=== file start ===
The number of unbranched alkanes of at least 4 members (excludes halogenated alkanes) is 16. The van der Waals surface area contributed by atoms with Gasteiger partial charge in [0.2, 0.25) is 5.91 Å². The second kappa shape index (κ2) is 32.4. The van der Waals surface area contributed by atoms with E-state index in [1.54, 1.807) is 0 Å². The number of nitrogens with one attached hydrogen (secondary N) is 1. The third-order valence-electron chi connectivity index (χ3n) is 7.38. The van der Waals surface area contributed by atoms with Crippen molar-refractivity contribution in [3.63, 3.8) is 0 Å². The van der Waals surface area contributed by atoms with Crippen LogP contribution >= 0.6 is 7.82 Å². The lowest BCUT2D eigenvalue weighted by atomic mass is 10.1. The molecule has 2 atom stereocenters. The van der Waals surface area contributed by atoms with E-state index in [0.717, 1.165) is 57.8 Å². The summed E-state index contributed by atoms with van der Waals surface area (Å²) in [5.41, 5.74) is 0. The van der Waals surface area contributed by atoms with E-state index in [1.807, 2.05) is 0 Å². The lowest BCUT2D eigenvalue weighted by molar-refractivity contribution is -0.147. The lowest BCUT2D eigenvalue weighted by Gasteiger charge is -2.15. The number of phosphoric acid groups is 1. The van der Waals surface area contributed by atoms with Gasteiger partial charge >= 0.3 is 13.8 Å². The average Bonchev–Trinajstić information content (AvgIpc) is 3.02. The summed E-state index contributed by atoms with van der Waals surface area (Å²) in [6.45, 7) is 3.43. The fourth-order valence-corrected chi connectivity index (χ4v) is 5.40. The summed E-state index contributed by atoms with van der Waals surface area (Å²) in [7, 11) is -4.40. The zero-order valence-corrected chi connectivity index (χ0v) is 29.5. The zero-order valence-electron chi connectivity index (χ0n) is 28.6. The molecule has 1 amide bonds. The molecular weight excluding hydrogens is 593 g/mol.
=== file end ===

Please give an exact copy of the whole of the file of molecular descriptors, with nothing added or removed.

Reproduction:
The number of unbranched alkanes of at least 4 members (excludes halogenated alkanes) is 16. The van der Waals surface area contributed by atoms with Gasteiger partial charge in [0.2, 0.25) is 5.91 Å². The second kappa shape index (κ2) is 32.4. The van der Waals surface area contributed by atoms with E-state index in [1.54, 1.807) is 0 Å². The number of nitrogens with one attached hydrogen (secondary N) is 1. The third-order valence-electron chi connectivity index (χ3n) is 7.38. The van der Waals surface area contributed by atoms with Crippen molar-refractivity contribution in [3.63, 3.8) is 0 Å². The van der Waals surface area contributed by atoms with Crippen LogP contribution >= 0.6 is 7.82 Å². The lowest BCUT2D eigenvalue weighted by atomic mass is 10.1. The molecule has 2 atom stereocenters. The van der Waals surface area contributed by atoms with E-state index in [0.717, 1.165) is 57.8 Å². The summed E-state index contributed by atoms with van der Waals surface area (Å²) in [5.41, 5.74) is 0. The van der Waals surface area contributed by atoms with E-state index in [1.807, 2.05) is 0 Å². The lowest BCUT2D eigenvalue weighted by molar-refractivity contribution is -0.147. The lowest BCUT2D eigenvalue weighted by Gasteiger charge is -2.15. The number of phosphoric acid groups is 1. The van der Waals surface area contributed by atoms with Gasteiger partial charge >= 0.3 is 13.8 Å². The average Bonchev–Trinajstić information content (AvgIpc) is 3.02. The summed E-state index contributed by atoms with van der Waals surface area (Å²) in [6.45, 7) is 3.43. The fourth-order valence-corrected chi connectivity index (χ4v) is 5.40. The summed E-state index contributed by atoms with van der Waals surface area (Å²) in [7, 11) is -4.40. The zero-order valence-corrected chi connectivity index (χ0v) is 29.5. The zero-order valence-electron chi connectivity index (χ0n) is 28.6. The molecule has 1 amide bonds. The molecular weight excluding hydrogens is 593 g/mol.